This is an unprecedented time for all of us. There are many reasons to be stressed about the global pandemic, whether it’s a concern for the health and safety of loved ones, or a fear of job loss and lack of security. One demographic with their own set of fears is the breastfeeding mother or pregnant woman about to enter into motherhood. There is still a lot that we don’t know about a virus that has already killed hundreds of thousands of people, so it’s only natural to fear for a newly born baby’s health.
There are still a lot of unknowns when it comes to transmission of the COVID-19 virus. Fortunately, there are agencies that have established some guidelines to put a few minds at ease. The general consensus is that it is ok to move ahead with any preexisting plans to breastfeed, as long as common sense precautions are being made.
The general recommendations for breastfeeding still hold true, regardless of a global pandemic. Breastfeeding gives a baby better immunity and decreases the right of respiratory infections if they get sick, while this has not been directly established with COVID-19, the underlying studies about respiration are a promising sign. In addition to benefitting the baby, breastfeeding releases anti-stress hormones into the mother’s body, helping combat anxiety and improve overall wellness. Cortisol, the stress hormone, has been proven to affect people’s blood pressure, immune systems, and cardiovascular systems. In addition to these reasons, breast milk is available from the safety and privacy of your own home, limiting your exposure to the virus and other potentially infected members of the public.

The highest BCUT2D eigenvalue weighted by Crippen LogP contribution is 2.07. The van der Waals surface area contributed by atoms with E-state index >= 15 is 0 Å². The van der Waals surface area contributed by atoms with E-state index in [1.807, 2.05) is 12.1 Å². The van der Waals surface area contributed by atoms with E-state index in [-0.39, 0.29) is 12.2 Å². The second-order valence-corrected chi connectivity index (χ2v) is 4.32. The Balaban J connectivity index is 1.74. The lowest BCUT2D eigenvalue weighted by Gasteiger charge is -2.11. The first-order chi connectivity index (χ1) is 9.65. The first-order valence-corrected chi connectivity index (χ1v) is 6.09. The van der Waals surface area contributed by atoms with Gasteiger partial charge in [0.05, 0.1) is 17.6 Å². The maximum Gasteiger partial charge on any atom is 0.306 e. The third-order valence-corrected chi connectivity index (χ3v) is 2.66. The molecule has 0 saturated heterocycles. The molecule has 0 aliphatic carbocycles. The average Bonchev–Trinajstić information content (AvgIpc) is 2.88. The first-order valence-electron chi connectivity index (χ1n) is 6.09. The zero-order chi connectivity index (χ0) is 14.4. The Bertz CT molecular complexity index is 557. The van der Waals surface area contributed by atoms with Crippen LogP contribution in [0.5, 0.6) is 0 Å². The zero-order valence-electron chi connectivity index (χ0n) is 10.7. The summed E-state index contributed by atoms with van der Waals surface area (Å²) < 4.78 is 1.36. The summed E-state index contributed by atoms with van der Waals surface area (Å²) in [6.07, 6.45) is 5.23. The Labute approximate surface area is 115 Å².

To date, the virus has not been detected in breast milk, therefore organizations like the CDC, WHO, and the Academy of Breastfeeding Medicine have joined the list of entities that agree the benefits far outweigh the hypothetical risks. The major concern is that respiration from the mother might potentially infect a baby. Therefore, the advice is to thoroughly wash your hands before holding your baby and wearing a mask during a breastfeeding session.
If a mother has tested positive for COVID-19, the decision about whether to separate her from her baby is one that should only be made by an experienced health professional. Experts agree, however, that if another and baby are able to stay together, the continuation of breastfeeding is strongly encouraged.